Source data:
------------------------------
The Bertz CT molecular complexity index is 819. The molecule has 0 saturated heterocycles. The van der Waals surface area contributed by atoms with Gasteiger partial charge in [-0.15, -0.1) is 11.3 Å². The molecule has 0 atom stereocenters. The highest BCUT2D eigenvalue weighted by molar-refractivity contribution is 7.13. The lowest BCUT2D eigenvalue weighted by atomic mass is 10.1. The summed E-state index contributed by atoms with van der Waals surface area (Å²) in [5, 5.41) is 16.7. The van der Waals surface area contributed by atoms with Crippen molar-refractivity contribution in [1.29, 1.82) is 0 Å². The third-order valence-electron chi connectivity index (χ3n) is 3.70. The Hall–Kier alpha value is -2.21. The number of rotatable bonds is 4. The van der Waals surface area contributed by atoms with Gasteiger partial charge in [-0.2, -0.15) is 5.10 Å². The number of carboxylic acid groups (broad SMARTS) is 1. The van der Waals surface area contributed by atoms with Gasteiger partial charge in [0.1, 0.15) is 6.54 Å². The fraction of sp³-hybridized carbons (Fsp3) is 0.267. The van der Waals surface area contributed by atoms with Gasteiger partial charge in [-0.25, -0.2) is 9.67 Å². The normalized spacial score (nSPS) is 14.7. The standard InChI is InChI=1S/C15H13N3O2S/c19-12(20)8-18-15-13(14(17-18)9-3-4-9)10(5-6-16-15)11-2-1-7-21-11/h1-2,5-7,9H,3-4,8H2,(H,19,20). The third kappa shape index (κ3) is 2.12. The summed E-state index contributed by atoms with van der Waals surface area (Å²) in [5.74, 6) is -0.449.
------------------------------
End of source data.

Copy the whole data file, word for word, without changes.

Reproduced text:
The Bertz CT molecular complexity index is 819. The molecule has 0 saturated heterocycles. The van der Waals surface area contributed by atoms with Gasteiger partial charge in [-0.15, -0.1) is 11.3 Å². The molecule has 0 atom stereocenters. The highest BCUT2D eigenvalue weighted by molar-refractivity contribution is 7.13. The lowest BCUT2D eigenvalue weighted by atomic mass is 10.1. The summed E-state index contributed by atoms with van der Waals surface area (Å²) in [5, 5.41) is 16.7. The van der Waals surface area contributed by atoms with Crippen molar-refractivity contribution in [1.29, 1.82) is 0 Å². The third-order valence-electron chi connectivity index (χ3n) is 3.70. The Hall–Kier alpha value is -2.21. The number of rotatable bonds is 4. The van der Waals surface area contributed by atoms with Gasteiger partial charge in [-0.2, -0.15) is 5.10 Å². The number of carboxylic acid groups (broad SMARTS) is 1. The van der Waals surface area contributed by atoms with Gasteiger partial charge in [0.1, 0.15) is 6.54 Å². The fraction of sp³-hybridized carbons (Fsp3) is 0.267. The van der Waals surface area contributed by atoms with Gasteiger partial charge in [-0.25, -0.2) is 9.67 Å². The normalized spacial score (nSPS) is 14.7. The standard InChI is InChI=1S/C15H13N3O2S/c19-12(20)8-18-15-13(14(17-18)9-3-4-9)10(5-6-16-15)11-2-1-7-21-11/h1-2,5-7,9H,3-4,8H2,(H,19,20). The third kappa shape index (κ3) is 2.12. The summed E-state index contributed by atoms with van der Waals surface area (Å²) in [5.74, 6) is -0.449.